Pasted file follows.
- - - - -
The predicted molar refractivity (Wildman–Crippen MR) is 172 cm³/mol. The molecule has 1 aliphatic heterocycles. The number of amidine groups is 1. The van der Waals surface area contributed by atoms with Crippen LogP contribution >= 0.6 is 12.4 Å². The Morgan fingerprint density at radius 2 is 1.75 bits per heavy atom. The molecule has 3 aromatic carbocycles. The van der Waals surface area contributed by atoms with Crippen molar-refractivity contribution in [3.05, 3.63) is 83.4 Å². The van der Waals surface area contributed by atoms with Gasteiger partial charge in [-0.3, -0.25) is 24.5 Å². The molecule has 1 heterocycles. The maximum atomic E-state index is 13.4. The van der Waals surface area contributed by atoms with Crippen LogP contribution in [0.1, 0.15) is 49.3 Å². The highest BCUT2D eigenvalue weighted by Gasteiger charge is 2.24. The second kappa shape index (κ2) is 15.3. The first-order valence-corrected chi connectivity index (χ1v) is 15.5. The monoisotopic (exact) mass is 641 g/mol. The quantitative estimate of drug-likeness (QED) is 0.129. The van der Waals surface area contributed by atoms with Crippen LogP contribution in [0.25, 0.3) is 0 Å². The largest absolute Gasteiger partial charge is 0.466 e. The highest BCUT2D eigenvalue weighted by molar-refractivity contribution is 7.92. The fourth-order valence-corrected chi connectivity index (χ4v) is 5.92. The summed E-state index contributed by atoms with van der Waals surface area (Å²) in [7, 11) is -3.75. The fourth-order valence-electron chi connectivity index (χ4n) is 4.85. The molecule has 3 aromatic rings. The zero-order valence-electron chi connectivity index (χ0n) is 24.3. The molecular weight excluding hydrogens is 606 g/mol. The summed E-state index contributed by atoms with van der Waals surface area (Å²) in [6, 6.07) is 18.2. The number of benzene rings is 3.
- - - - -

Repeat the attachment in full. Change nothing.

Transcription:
The predicted molar refractivity (Wildman–Crippen MR) is 172 cm³/mol. The molecule has 1 aliphatic heterocycles. The number of amidine groups is 1. The van der Waals surface area contributed by atoms with Crippen LogP contribution >= 0.6 is 12.4 Å². The Morgan fingerprint density at radius 2 is 1.75 bits per heavy atom. The molecule has 3 aromatic carbocycles. The van der Waals surface area contributed by atoms with Crippen molar-refractivity contribution in [3.05, 3.63) is 83.4 Å². The van der Waals surface area contributed by atoms with Gasteiger partial charge in [-0.3, -0.25) is 24.5 Å². The molecule has 1 heterocycles. The maximum atomic E-state index is 13.4. The van der Waals surface area contributed by atoms with Crippen LogP contribution in [0.1, 0.15) is 49.3 Å². The highest BCUT2D eigenvalue weighted by Gasteiger charge is 2.24. The second kappa shape index (κ2) is 15.3. The first-order valence-corrected chi connectivity index (χ1v) is 15.5. The monoisotopic (exact) mass is 641 g/mol. The quantitative estimate of drug-likeness (QED) is 0.129. The van der Waals surface area contributed by atoms with Crippen LogP contribution in [0.25, 0.3) is 0 Å². The largest absolute Gasteiger partial charge is 0.466 e. The highest BCUT2D eigenvalue weighted by molar-refractivity contribution is 7.92. The fourth-order valence-corrected chi connectivity index (χ4v) is 5.92. The summed E-state index contributed by atoms with van der Waals surface area (Å²) in [7, 11) is -3.75. The fourth-order valence-electron chi connectivity index (χ4n) is 4.85. The molecule has 3 aromatic rings. The zero-order valence-electron chi connectivity index (χ0n) is 24.3. The molecular weight excluding hydrogens is 606 g/mol. The summed E-state index contributed by atoms with van der Waals surface area (Å²) in [6, 6.07) is 18.2. The number of benzene rings is 3.